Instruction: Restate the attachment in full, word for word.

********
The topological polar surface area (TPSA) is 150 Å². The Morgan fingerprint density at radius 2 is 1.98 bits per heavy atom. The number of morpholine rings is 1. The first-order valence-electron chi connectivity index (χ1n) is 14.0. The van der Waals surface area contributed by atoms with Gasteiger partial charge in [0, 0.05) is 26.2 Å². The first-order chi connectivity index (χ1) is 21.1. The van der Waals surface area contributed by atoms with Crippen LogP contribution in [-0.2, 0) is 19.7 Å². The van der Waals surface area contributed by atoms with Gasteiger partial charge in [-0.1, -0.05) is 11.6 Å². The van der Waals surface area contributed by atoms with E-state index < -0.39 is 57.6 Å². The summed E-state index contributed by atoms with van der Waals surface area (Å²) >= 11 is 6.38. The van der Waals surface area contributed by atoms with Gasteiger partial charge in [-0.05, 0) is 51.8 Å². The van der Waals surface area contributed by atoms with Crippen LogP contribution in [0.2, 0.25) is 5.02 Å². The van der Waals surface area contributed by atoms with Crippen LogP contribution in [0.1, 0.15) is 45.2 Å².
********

The topological polar surface area (TPSA) is 150 Å². The Morgan fingerprint density at radius 2 is 1.98 bits per heavy atom. The number of morpholine rings is 1. The first-order valence-electron chi connectivity index (χ1n) is 14.0. The van der Waals surface area contributed by atoms with Gasteiger partial charge in [0, 0.05) is 26.2 Å². The first-order chi connectivity index (χ1) is 21.1. The van der Waals surface area contributed by atoms with Crippen LogP contribution in [-0.2, 0) is 19.7 Å². The van der Waals surface area contributed by atoms with Gasteiger partial charge in [-0.1, -0.05) is 11.6 Å². The van der Waals surface area contributed by atoms with E-state index < -0.39 is 57.6 Å². The summed E-state index contributed by atoms with van der Waals surface area (Å²) >= 11 is 6.38. The van der Waals surface area contributed by atoms with Gasteiger partial charge in [-0.05, 0) is 51.8 Å². The van der Waals surface area contributed by atoms with Crippen LogP contribution in [0.2, 0.25) is 5.02 Å². The van der Waals surface area contributed by atoms with Crippen LogP contribution in [0.1, 0.15) is 45.2 Å².